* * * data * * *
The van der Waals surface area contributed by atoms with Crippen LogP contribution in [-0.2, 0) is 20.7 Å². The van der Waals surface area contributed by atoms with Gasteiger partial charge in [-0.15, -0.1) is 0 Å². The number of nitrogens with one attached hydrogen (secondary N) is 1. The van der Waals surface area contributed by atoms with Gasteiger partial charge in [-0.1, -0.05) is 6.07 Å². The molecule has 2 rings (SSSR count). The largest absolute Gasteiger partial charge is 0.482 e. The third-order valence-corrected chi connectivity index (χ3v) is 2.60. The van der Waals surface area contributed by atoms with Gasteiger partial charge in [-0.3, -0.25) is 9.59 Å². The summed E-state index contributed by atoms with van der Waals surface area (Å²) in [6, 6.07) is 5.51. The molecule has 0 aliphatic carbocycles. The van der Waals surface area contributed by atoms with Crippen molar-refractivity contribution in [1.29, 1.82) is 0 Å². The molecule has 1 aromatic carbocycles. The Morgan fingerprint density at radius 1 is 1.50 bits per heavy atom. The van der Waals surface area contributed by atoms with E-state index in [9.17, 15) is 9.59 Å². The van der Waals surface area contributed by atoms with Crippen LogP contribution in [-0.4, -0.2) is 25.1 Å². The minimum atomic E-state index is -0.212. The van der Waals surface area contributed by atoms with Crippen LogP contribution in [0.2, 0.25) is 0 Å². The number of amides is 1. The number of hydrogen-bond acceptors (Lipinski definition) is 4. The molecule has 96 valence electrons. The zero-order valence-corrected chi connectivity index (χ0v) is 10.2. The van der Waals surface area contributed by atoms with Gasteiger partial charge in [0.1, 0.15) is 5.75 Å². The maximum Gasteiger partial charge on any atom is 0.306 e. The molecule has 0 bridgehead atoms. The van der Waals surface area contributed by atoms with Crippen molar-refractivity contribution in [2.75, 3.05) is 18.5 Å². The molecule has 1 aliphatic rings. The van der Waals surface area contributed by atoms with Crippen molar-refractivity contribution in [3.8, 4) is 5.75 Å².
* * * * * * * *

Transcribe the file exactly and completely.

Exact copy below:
The van der Waals surface area contributed by atoms with Crippen LogP contribution in [-0.2, 0) is 20.7 Å². The van der Waals surface area contributed by atoms with Gasteiger partial charge in [-0.15, -0.1) is 0 Å². The number of nitrogens with one attached hydrogen (secondary N) is 1. The van der Waals surface area contributed by atoms with Gasteiger partial charge in [-0.1, -0.05) is 6.07 Å². The molecule has 2 rings (SSSR count). The largest absolute Gasteiger partial charge is 0.482 e. The third-order valence-corrected chi connectivity index (χ3v) is 2.60. The van der Waals surface area contributed by atoms with Gasteiger partial charge in [-0.3, -0.25) is 9.59 Å². The summed E-state index contributed by atoms with van der Waals surface area (Å²) in [6, 6.07) is 5.51. The molecule has 0 aliphatic carbocycles. The van der Waals surface area contributed by atoms with Crippen molar-refractivity contribution in [1.29, 1.82) is 0 Å². The molecule has 1 aromatic carbocycles. The Morgan fingerprint density at radius 1 is 1.50 bits per heavy atom. The van der Waals surface area contributed by atoms with E-state index in [9.17, 15) is 9.59 Å². The van der Waals surface area contributed by atoms with Crippen LogP contribution in [-0.4, -0.2) is 25.1 Å². The minimum atomic E-state index is -0.212. The van der Waals surface area contributed by atoms with Crippen LogP contribution in [0.2, 0.25) is 0 Å². The number of amides is 1. The number of hydrogen-bond acceptors (Lipinski definition) is 4. The molecule has 96 valence electrons. The zero-order valence-corrected chi connectivity index (χ0v) is 10.2. The van der Waals surface area contributed by atoms with Gasteiger partial charge in [0.1, 0.15) is 5.75 Å². The maximum Gasteiger partial charge on any atom is 0.306 e. The molecule has 0 bridgehead atoms. The van der Waals surface area contributed by atoms with Crippen molar-refractivity contribution in [2.75, 3.05) is 18.5 Å². The molecule has 1 aliphatic rings. The van der Waals surface area contributed by atoms with Crippen molar-refractivity contribution in [3.8, 4) is 5.75 Å².